Google, DOJ Head to Court
The US Department of Justice (DOJ) and lawyers for Internet search giant Google will face off in federal court today, with the DOJ trying to force Google to open up its search records as part of an ongoing federal investigation. The DOJ argues that the records it wants will not violate anyone's privacy, as Google has asserted, because the information doesn't identify any individuals.
In August 2005, the DOJ requested this information from Google and several of its rivals, including AOL (part of Time Warner), Microsoft/MSN, and Yahoo!. All but Google complied. In a late 2005 statement, Google said that the submission of those records would violate users' privacy and damage the trust it shares with its customers. Google is also concerned that the records could expose trade secrets that might reveal to competitors how its search engine service works internally.
You might wonder how Google makes its decisions to fight some cases and not others. The DOJ is attempting to measure the effectiveness of the Child Online Protection Act, a law that shields children from explicitly sexual material on the Internet. So although Google had no problem censoring its search engine in order to remain in the crucial Chinese market, it's refused to help US law enforcement officials fight sexual predators.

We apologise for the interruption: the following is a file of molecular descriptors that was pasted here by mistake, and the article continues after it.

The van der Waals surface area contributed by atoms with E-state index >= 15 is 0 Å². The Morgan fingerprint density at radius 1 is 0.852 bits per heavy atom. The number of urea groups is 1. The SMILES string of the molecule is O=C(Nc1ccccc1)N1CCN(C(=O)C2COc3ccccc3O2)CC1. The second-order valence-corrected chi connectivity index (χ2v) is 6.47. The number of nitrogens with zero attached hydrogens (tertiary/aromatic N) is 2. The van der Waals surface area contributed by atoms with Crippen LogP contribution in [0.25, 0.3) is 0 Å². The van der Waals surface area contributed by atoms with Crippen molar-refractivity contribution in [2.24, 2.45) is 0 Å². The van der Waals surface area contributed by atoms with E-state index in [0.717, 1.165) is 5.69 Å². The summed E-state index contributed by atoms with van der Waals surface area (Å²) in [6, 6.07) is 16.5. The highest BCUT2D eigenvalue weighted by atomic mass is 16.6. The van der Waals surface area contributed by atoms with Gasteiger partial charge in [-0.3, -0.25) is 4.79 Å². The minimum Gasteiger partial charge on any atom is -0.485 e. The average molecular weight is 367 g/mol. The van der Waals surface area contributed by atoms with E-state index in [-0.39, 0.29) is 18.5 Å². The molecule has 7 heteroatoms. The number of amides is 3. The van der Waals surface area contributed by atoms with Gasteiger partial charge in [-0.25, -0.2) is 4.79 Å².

Obviously, the issues are a little more complex than this. But I find Google's decision to fight this request a bit bizarre, especially when it had no problem bowing to China, an egregious human rights violator.
New French Law Might Force Apple to Open iTunes
You just gotta love the French. A newly proposed French law would require Apple Computer to open its iTunes Music Store to MP3 players that compete with Apple's iPod, breaking the near-monopolistic bundling of the two products for the first time. The law would make it legal for consumers to use software to convert digital media files into any format.
The proposed law, which flies in the face of the somewhat dubious Digital Millennium Copyright Act (DMCA) in the United States and a similar existing French law, would of course affect other online music services as well. But it's considered a huge problem for Apple specifically because that company has so successfully tied its dominant music service to its dominant MP3 player, the iPod.
The new law "will force some proprietary systems to be opened up," Christian Vanneste, a senior French parliamentarian, told Reuters earlier this week. "You have to be able to download content and play it on any device."
Apple could, of course, decide to simply close down the French version of its iTunes Music Store. Doing so would exclude millions of French consumers from Apple's service.
Critics of the proposed law, primarily music-industry executives and other special-interest groups, note that it could allow users to copy music into unprotected formats that could be freely and illegally distributed to others. However, proponents of the law say it would fight piracy and encourage the development of competing online music services.